Para preprocessor, we use the column ‘Score’ in the data frame to have scores ranging from '1’ a ‘5’, where '1’ means a negative review and '5’ means a positive review. But it is better to have the score initially in a range of ‘0’ a ‘2’ where ‘0’ means a negative review, ‘1’ means a neutral review and '2’ means a positive review. It is similar to coding in Python, but here we don't use any built-in functions, but we explicitly run a for where loop and create a new list and add the values ​​to the list.

a=[]
for i in data['Score']:
    if i <3:                              
        a.append(0)
    if i==3:
        a.append(1)
    if i>3:
        a.append(2)

Assuming that the 'Score’ is in the range of ‘0’ a ‘2’, We consider them negative reviews and add them to the list with a score of ‘0’, what does negative review mean. Now, if we graph the values ​​of the scores present in the list 'a’ as the nomenclature used above, we found that there is 82007 negative reviews, 42638 neutral reviews and 443766 positive reviews. We can clearly find that approximately the 85% of the reviews in the dataset have positive reviews and the remainder are negative or neutral reviews. This could be more clearly visualized and understood with the help of a counting plot in the seaborn library.

sns.countplot(a)
plt.xlabel('Reviews', color="red")
plt.ylabel('Count', color="red")
plt.xticks([0,1,2],['Negative','Neutral','Positive'])
plt.title('COUNT PLOT', color="r")
plt.show()
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Therefore, the above plot clearly portrays all the sentences described above pictorially. Now I convert the list 'to’ that we had previously coded in a new column called 'feeling’ to data frame, namely, 'data'. Now comes a twist in which we create a new variable, let's say ‘final_dataset’ where I consider only the column ‘Feeling’ and ‘text’ of the data frame, which is the new data frame we are going to work on for the next part. The reason behind this is that all the remaining columns are considered those that do not contribute to the sentiment analysis., Thus, without discarding them, we consider the data frame to exclude those columns. Therefore, that is the reason to choose only the columns ‘Text’ and 'Feeling'. We code the same as below:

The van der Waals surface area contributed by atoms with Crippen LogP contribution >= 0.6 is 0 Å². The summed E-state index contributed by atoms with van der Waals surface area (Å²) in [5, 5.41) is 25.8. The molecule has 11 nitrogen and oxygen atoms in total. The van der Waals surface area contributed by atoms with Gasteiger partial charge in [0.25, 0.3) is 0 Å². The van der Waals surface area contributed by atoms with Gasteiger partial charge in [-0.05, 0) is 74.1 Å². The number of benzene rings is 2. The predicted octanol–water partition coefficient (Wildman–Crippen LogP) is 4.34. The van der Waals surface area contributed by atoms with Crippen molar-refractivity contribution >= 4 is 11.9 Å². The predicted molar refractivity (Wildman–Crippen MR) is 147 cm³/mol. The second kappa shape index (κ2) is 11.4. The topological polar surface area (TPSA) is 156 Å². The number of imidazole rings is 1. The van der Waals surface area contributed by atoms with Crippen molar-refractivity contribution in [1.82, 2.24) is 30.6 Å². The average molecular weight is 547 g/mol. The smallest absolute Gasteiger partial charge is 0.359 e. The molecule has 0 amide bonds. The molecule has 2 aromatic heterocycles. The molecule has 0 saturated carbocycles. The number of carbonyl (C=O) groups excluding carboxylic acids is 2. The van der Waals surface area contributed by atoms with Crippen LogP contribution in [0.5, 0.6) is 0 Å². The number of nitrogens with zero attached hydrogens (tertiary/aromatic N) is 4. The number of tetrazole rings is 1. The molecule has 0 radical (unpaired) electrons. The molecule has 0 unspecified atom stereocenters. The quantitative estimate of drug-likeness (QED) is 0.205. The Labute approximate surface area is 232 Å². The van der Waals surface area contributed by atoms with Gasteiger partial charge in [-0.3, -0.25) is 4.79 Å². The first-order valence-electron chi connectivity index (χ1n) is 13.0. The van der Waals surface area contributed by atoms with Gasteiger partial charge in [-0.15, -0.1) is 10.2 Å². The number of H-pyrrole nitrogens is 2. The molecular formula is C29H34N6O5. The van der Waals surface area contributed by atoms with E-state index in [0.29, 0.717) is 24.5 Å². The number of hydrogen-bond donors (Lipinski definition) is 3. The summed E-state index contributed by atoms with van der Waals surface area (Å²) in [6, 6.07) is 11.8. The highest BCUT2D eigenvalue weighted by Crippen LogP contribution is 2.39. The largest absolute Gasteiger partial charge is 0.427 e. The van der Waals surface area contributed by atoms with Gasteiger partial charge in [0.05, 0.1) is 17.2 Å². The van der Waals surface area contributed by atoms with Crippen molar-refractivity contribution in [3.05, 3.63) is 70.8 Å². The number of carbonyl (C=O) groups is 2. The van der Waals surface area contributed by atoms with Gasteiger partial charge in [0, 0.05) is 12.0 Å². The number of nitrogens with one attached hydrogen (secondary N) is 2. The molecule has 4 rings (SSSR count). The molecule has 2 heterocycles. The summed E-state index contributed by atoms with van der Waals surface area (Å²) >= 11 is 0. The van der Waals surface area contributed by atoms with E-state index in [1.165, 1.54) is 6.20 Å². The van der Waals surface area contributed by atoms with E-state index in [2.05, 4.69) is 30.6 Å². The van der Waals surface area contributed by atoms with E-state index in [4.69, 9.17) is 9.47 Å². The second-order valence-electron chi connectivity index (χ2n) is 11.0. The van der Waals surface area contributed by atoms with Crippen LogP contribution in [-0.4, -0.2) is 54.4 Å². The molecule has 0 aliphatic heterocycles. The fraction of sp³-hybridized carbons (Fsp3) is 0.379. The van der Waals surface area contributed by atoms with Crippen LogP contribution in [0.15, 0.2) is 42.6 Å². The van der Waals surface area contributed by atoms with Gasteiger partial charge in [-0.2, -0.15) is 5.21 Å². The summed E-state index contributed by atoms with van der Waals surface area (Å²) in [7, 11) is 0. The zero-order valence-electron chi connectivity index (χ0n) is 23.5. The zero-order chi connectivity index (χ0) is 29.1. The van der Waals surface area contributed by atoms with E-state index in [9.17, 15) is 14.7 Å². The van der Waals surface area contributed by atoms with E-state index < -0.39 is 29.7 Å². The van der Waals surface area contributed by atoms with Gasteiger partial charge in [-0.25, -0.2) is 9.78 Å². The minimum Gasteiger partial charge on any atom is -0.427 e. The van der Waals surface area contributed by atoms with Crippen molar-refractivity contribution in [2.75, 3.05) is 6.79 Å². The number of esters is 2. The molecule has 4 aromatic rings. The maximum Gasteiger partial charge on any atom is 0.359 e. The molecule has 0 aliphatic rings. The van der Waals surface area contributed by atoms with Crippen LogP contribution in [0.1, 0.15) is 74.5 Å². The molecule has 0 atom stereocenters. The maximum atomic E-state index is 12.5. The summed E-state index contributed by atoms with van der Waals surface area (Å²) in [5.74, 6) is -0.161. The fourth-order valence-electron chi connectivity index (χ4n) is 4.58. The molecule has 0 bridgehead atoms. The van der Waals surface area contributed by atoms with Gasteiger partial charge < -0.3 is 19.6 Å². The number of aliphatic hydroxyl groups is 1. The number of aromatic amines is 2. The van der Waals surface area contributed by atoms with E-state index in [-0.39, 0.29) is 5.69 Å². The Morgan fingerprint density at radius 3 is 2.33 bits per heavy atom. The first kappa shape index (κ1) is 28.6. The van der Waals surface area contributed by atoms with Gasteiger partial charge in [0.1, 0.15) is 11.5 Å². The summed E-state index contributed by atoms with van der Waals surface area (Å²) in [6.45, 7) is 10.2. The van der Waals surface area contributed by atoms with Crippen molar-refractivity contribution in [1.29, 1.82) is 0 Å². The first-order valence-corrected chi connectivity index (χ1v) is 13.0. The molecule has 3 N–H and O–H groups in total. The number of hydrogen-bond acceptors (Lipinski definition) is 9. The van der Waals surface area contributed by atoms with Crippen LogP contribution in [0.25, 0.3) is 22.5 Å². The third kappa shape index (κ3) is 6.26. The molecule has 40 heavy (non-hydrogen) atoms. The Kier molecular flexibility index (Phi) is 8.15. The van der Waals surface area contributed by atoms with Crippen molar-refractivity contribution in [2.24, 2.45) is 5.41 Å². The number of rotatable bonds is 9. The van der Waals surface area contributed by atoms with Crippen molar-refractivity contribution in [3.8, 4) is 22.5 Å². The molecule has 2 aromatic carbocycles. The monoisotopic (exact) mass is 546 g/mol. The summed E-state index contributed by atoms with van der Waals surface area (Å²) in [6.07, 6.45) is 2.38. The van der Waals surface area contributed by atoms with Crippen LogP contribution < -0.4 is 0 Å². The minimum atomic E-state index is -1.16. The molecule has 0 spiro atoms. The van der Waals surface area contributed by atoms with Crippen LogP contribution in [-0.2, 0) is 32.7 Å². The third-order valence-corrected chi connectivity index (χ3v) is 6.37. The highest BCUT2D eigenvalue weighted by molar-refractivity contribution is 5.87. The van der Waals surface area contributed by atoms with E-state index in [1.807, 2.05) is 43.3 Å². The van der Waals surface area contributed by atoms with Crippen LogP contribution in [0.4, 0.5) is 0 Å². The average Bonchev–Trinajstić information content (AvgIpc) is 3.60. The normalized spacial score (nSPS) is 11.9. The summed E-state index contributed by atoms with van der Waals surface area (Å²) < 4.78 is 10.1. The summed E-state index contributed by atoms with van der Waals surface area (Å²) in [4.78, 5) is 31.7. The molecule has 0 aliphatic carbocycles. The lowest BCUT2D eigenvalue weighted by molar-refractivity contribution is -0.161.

data['sentiment']=a
final_dataset = data[['Text','sentiment']]
final_dataset

Now, if we print the ‘final_dataset’ and we find the way, we got to know that there is 568411 rows and only 2 columns. From the final_dataset, If we find out that the number of positive feedback is 443766 entries and the number of negative comments is 82007. Therefore, there is a big difference between positive and negative feedback. Therefore, there is more chance that the data will fit too much if we try to build the model directly. Therefore, we have to choose only a few inputs from the final_datset to avoid overfitting. Then, from various trials, I have found that the optimal value for the number of revisions to consider is 5000. Therefore, I create two new variables' datap’ and ‘date’ and randomly store 5000 positive and negative reviews on the variables respectively. The code that implements the same is below:

datap = data_p.iloc[np.random.randint(1,443766,5000), :]
datan = data_n.iloc[np.random.randint(1, 82007,5000), :]
len(data), len(datap)

Now I create a new variable called data and concatenate the values ​​in 'datap’ and ‘date’.

data = pd.concat([datap,data])
len(data)